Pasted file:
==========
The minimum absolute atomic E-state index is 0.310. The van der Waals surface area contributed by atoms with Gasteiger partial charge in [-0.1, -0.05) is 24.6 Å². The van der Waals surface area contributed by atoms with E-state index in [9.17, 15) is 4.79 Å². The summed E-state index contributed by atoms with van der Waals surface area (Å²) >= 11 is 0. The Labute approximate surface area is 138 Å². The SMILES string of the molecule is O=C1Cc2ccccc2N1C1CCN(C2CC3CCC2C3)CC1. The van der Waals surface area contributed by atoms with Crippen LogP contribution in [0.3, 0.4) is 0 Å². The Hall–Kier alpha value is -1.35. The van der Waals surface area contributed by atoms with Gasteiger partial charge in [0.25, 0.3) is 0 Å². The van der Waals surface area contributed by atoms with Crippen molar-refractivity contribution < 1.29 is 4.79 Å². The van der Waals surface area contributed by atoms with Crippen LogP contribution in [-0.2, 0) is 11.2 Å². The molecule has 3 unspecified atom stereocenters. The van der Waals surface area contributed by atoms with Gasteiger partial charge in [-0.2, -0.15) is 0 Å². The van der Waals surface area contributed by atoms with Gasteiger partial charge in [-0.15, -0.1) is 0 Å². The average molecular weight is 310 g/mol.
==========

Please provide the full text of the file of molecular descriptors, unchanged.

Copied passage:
The minimum absolute atomic E-state index is 0.310. The van der Waals surface area contributed by atoms with Gasteiger partial charge in [-0.1, -0.05) is 24.6 Å². The van der Waals surface area contributed by atoms with E-state index in [9.17, 15) is 4.79 Å². The summed E-state index contributed by atoms with van der Waals surface area (Å²) >= 11 is 0. The Labute approximate surface area is 138 Å². The SMILES string of the molecule is O=C1Cc2ccccc2N1C1CCN(C2CC3CCC2C3)CC1. The van der Waals surface area contributed by atoms with Crippen LogP contribution in [0.3, 0.4) is 0 Å². The Hall–Kier alpha value is -1.35. The van der Waals surface area contributed by atoms with Gasteiger partial charge in [0.25, 0.3) is 0 Å². The van der Waals surface area contributed by atoms with Crippen molar-refractivity contribution < 1.29 is 4.79 Å². The van der Waals surface area contributed by atoms with Crippen LogP contribution in [-0.2, 0) is 11.2 Å². The molecule has 3 unspecified atom stereocenters. The van der Waals surface area contributed by atoms with Gasteiger partial charge in [-0.2, -0.15) is 0 Å². The van der Waals surface area contributed by atoms with Gasteiger partial charge in [-0.15, -0.1) is 0 Å². The average molecular weight is 310 g/mol.